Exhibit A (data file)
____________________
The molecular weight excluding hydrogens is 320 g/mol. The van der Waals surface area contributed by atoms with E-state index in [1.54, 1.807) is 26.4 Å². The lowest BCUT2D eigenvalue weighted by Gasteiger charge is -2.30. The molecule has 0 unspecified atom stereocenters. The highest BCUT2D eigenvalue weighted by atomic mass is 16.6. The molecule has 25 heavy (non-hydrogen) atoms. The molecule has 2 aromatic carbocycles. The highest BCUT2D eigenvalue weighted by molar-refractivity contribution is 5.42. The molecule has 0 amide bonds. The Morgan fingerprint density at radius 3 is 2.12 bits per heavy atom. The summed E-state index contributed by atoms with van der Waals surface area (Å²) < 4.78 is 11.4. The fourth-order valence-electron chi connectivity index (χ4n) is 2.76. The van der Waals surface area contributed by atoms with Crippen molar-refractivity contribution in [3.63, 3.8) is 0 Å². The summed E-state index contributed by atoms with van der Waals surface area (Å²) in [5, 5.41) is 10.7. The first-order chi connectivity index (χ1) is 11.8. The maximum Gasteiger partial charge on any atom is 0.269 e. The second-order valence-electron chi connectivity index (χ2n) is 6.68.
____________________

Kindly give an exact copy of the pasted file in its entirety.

The molecular weight excluding hydrogens is 320 g/mol. The van der Waals surface area contributed by atoms with E-state index in [1.54, 1.807) is 26.4 Å². The lowest BCUT2D eigenvalue weighted by Gasteiger charge is -2.30. The molecule has 0 unspecified atom stereocenters. The highest BCUT2D eigenvalue weighted by atomic mass is 16.6. The molecule has 25 heavy (non-hydrogen) atoms. The molecule has 2 aromatic carbocycles. The highest BCUT2D eigenvalue weighted by molar-refractivity contribution is 5.42. The molecule has 0 amide bonds. The Morgan fingerprint density at radius 3 is 2.12 bits per heavy atom. The summed E-state index contributed by atoms with van der Waals surface area (Å²) < 4.78 is 11.4. The fourth-order valence-electron chi connectivity index (χ4n) is 2.76. The van der Waals surface area contributed by atoms with Crippen molar-refractivity contribution in [3.63, 3.8) is 0 Å². The summed E-state index contributed by atoms with van der Waals surface area (Å²) in [5, 5.41) is 10.7. The first-order chi connectivity index (χ1) is 11.8. The maximum Gasteiger partial charge on any atom is 0.269 e. The second-order valence-electron chi connectivity index (χ2n) is 6.68.